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Sailing 101

The art of sailing is as old as the islands of Hawaiʻi. Skilled Polynesian navigators traveled far distances to settle alongside native Hawaiians, using double-hulled sailing canoes known as waʻa kaulua. As Polynesian settlers made their home in Hawaiʻi, the evolution of the vessels included using locally-sourced materials like koa wood. The waʻa kaulua evolved to become known as the Hawaiian sailing canoe, or wa’a kaulua Peleleu, used for fishing, travel, and wayfinding. The crafting of these vessels was and is still a very spiritual experience for the boat builder. The craftsman creates with aloha in their heart, producing strong boats with mana built right in.

Kauai sailing tours

We sat down recently with crew member Cinzia Bruno to chat about one of our favorite topics…sailing! 

In her two and a half years at Holo Holo Charters, Cinzia has been a boat crew member on Leila, our 50-foot sailing catamaran. Like many members of our team, Cinzia had an affinity for the ocean, and was mentored in the ins and outs of sailing after joining the Holo ʻohana.

Napali Coast sailing“I didn’t have experience sailing before working at the company, but having been born and raised on Kauaʻi, I have extensive experience on the ocean,” Cinzia explained, “from open-water swimming to surfing to free diving to kayaking to scuba, sailing just felt like the next natural extension of my relationship with the ocean.” 

Curating an unforgettable experience is our passion, but first and foremost is safety. If you’ve been on tour (or plan to join us) you will be familiar with the three-points of contact rule while on board. (One hand for you, one for the boat, and both feet firmly planted on the ground.) The crew takes care of the rest, which includes keeping guests away from working lines, pulleys, and other mechanics on the vessel. The crew will also advise passengers when to be mindful to hold on during maneuvers that could cause the boat to shift dynamically, such as tacking.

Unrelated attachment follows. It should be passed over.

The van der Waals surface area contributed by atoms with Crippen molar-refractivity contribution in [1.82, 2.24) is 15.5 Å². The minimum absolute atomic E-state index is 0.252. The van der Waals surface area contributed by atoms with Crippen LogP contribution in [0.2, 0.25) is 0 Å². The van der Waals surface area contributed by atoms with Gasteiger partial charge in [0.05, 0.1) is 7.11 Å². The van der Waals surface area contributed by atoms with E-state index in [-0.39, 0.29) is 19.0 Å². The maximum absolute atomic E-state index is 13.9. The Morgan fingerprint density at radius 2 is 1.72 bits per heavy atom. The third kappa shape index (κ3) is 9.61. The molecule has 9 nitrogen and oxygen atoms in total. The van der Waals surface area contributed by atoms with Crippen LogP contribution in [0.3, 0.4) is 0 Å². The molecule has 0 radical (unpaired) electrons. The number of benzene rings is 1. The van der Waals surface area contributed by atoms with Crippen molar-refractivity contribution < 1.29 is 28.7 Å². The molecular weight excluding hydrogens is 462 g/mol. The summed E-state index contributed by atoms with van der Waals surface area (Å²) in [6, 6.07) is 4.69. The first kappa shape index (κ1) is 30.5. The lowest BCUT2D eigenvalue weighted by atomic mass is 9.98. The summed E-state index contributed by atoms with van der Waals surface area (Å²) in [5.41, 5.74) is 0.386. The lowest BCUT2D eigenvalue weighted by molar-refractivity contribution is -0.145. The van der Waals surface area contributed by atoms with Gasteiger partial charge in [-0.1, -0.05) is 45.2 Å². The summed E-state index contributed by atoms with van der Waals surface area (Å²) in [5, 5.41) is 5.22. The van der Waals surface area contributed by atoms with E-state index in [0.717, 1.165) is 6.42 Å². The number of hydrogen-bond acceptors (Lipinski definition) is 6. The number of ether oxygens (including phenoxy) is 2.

“One of the reasons I decided to join up with the company was because it would allow me to share my love of Hawaiian history and culture with others,” Cinzia said, explaining that Holo Holo’s vessels are not dissimilar to the boats used by early Polynesian wayfinders. Designed and built right here on Kauaʻi, Holo boats follow the general premise of the double-hulled canoe of native Hawaiians. With a platform in the middle and a large sail, the simplicity of our vessels has proven to be the best for traveling in and across the Pacific for a millenia. 

“One thing we regularly touch on is the immense talent, bravery, and gumption that it took early Polynesian navigators to make their way across the ocean,” Cinzia said, “as we gaze upon the glory of  Nāpali, we can picture for ourselves what those early settlers must have felt when they saw that landscape for the first time and knew it would be their new home.”

Now for a little Sailing 101 featuring the Five Best Things About Sailing according to Cinzia:

  1. SERENITY – It’s quiet! Boat engines are loud, and being able to turn them off and enjoy the sound of the wind and waves is extraordinary.
  2. TEAMWORK – It takes a team. In order to hoist the sail, maneuver the boat, and keep everyone safe, it’s “all hands on deck” so to speak. This means you really get a chance to bond with and trust your teammates! Even the passengers on a sailboat get involved by moving around when necessary to free up space for the crew to work.
  3. TRADITION – Sailing is an incredibly old skill that has been passed down through generations. By sailing a boat, you are joining a very small group of people throughout human history who have learned to master this incredible pastime. 
  4. AUTONOMY –  If you know how to sail, you could ostensibly travel around the entire world using no fuel! Wind is the ultimate source of power–free, ubiquitous, and infinite. 
  5. THE COOL FACTOR – Let’s be real- it just looks cool. Standing on the deck of our boat and looking up at the sail stretching over 50 ft in the air, with the wind in your hair, and the sea mist kissing your cheek is an experience you won’t soon forget.

Nā huakaʻi palekana! (Safe Travels)

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